Got some rabble to rouse? Take ’em to see the new Michael Moore documentary, Fahrenheit 11/9. No matter what side of the political “aisle” you’re on, you’ll come away in a fighting mood.
It’s sort of a companion piece to Moore’s 2004 doc Fahrenheit 9/11, in which the filmmaker excoriated George W. Bush and the horse he rode in on in the wake of the Twin Towers attack, which became an excuse to systematically erode civil rights at home (in the name of “security”), and launch still-unresolved wars in Iraq and Afghanistan.
This time, Moore’s principal target is you-know-who, the current occupant of the White House. But he has plenty of outrage to spare for other issues, like the contamination of the water supply in Moore’s hometown of Flint, Michigan, thanks to the venal actions of Governor Rick Snyder. Or the ongoing crisis of gun violence in America, and the politicized response of a band of teenage survivors of the Parkland shootings, who organize a global protest march to school their ineffectual elders.
The movie begins exactly as Fahrenheit 9/11 did, except this time, it’s Election Night 2016, not 2000. “Was it all just a dream?” narrator Moore muses once again. The champagne corks are already popping at the massive Hillary Clinton victory party as the early returns come in. (“Fox News seemed relieved,” notes Moore, that her combative opponent would not be the conservative standard-bearer.) But as the night wears on, the impossible truth begins to surface.
As the tragic aria from Il Pagliacci engulfs the soundtrack, the victor, with his family and handlers, takes the stage to address his supporters. “It looked like a perp walk,” notes Moore. By the next morning—11/9/16—the nation was waking to the grim reality of President-Elect Donald Trump.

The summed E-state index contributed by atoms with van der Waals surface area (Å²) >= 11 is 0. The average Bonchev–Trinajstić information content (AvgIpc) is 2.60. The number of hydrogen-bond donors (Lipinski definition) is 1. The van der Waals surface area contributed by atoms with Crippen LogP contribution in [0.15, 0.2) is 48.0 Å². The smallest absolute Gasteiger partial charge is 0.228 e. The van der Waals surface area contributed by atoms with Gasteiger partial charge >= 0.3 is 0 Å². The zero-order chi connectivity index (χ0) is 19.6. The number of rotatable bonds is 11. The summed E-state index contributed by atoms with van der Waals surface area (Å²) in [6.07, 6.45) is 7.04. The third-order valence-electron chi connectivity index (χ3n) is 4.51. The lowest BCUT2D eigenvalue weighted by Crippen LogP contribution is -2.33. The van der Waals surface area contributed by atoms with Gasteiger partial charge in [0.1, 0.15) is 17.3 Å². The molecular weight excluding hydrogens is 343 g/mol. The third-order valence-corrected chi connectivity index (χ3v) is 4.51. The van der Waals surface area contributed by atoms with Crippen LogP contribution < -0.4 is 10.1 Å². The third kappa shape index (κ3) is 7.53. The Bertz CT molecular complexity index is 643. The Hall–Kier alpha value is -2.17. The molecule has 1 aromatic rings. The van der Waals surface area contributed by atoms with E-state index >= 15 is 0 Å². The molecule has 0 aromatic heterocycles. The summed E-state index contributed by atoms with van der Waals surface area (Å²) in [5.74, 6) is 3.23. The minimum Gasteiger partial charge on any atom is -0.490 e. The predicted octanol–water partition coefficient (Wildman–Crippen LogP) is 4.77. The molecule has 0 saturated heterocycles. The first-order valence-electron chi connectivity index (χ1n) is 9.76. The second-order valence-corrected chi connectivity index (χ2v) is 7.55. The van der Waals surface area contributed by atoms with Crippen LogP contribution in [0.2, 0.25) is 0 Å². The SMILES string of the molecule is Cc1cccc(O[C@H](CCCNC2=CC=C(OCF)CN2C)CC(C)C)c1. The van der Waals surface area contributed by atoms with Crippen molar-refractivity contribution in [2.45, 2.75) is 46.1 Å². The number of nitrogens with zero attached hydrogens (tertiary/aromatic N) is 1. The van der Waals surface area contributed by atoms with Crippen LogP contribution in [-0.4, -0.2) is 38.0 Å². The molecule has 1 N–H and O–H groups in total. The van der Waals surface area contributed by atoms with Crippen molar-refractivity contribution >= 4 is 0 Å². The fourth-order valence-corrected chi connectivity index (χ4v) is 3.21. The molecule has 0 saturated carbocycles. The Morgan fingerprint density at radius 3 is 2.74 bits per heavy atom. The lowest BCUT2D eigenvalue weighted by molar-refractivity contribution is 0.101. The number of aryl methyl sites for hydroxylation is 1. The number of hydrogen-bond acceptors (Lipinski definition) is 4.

“How the fuck did we get here?” wonders Moore. He suggests some culprits: the media that cemented his celebrity status with endless Donald the Clown bytes instead of stories with actual news value, and the billionaires who financed him to push through their own corporate agenda. (Moore notes how many promises Trump has already kept—not to the American people, but to his rich donors, by appointing conservative circuit judges, abolishing regulations, and lowering taxes on the top 1 percent.)
Moore moves on to the scurrilous case of Snyder, who stopped piping in Flint’s drinking water from pristine Lake Huron and hooked up to the sludgy Flint River instead, causing outbreaks of lead poisoning and Legionnaires Disease throughout the community. “No terrorist organization has ever figured out how to poison a city’s water supply,” says Moore. “That took the GOP of Flint.” (As soon as he found out the river water was corroding car parts at the GM plant, Snyder switched the plant—but not the town—back to the Huron.)
As usual, Moore is preaching to the choir, and stunts like aiming a fire hose of Flint water over the gate into the courtyard of Snyder’s governor’s mansion aren’t likely to win him any new converts. Moore comparing Trump to the rise of Adolf Hitler is chillingly appropriate, but certain to inflame Moore’s detractors. (Although the rest of us should pay close attention.)
But Moore’s relentless drive to expose bad guys and connect the dots between past transgressions and current crises is as revitalizing as ever, especially in this era of lockstepping conformity among the political establishment of both parties. Even President Obama draws Moore’s ire, dashing the hopes of the people of Flint for justice by creating a photo op, sipping at a glass of tap water during his official visit to the embattled town.
Overall, this is a scorching portrait of a nation on the brink of utter chaos (okay, we’re already about waist-deep) that challenges even Moore’s patented brand of raging absurdist humor. That Moore manages to identify thin rays of hope—those intrepid Parkland teens, or political newcomers like Alexandria Ocasio-Cortez and Rashida Tlaib, ready to fight the Powers That Be at their own game—is sort of miraculous.
(***1/2 (out of four)
A film by Michael Moore. A Briarcliff Entertainment release. Rated R. 128 minutes.